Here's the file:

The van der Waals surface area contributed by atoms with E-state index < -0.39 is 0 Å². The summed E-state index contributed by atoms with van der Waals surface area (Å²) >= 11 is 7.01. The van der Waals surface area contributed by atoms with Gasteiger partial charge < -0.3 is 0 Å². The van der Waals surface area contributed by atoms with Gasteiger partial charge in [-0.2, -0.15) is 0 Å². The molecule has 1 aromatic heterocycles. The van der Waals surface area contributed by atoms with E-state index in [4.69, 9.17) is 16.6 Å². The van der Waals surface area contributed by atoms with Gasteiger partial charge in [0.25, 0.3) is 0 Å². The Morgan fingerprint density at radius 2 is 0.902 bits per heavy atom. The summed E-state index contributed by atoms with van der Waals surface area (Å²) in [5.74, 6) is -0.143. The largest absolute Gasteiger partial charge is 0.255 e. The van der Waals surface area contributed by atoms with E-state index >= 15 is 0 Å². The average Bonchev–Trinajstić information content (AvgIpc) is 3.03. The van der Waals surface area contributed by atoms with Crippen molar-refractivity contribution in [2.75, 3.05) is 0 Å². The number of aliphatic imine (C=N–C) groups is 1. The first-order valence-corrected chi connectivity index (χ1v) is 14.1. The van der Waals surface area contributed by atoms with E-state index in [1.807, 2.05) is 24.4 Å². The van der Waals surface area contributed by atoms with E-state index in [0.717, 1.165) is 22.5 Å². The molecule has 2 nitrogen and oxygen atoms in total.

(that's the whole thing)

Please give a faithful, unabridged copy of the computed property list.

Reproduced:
The van der Waals surface area contributed by atoms with E-state index < -0.39 is 0 Å². The summed E-state index contributed by atoms with van der Waals surface area (Å²) >= 11 is 7.01. The van der Waals surface area contributed by atoms with Gasteiger partial charge < -0.3 is 0 Å². The van der Waals surface area contributed by atoms with Gasteiger partial charge in [-0.2, -0.15) is 0 Å². The molecule has 1 aromatic heterocycles. The van der Waals surface area contributed by atoms with E-state index in [4.69, 9.17) is 16.6 Å². The van der Waals surface area contributed by atoms with Gasteiger partial charge in [0.25, 0.3) is 0 Å². The Morgan fingerprint density at radius 2 is 0.902 bits per heavy atom. The summed E-state index contributed by atoms with van der Waals surface area (Å²) in [5.74, 6) is -0.143. The largest absolute Gasteiger partial charge is 0.255 e. The van der Waals surface area contributed by atoms with E-state index >= 15 is 0 Å². The average Bonchev–Trinajstić information content (AvgIpc) is 3.03. The van der Waals surface area contributed by atoms with Crippen molar-refractivity contribution in [2.75, 3.05) is 0 Å². The number of aliphatic imine (C=N–C) groups is 1. The first-order valence-corrected chi connectivity index (χ1v) is 14.1. The van der Waals surface area contributed by atoms with E-state index in [1.807, 2.05) is 24.4 Å². The van der Waals surface area contributed by atoms with E-state index in [0.717, 1.165) is 22.5 Å². The molecule has 2 nitrogen and oxygen atoms in total.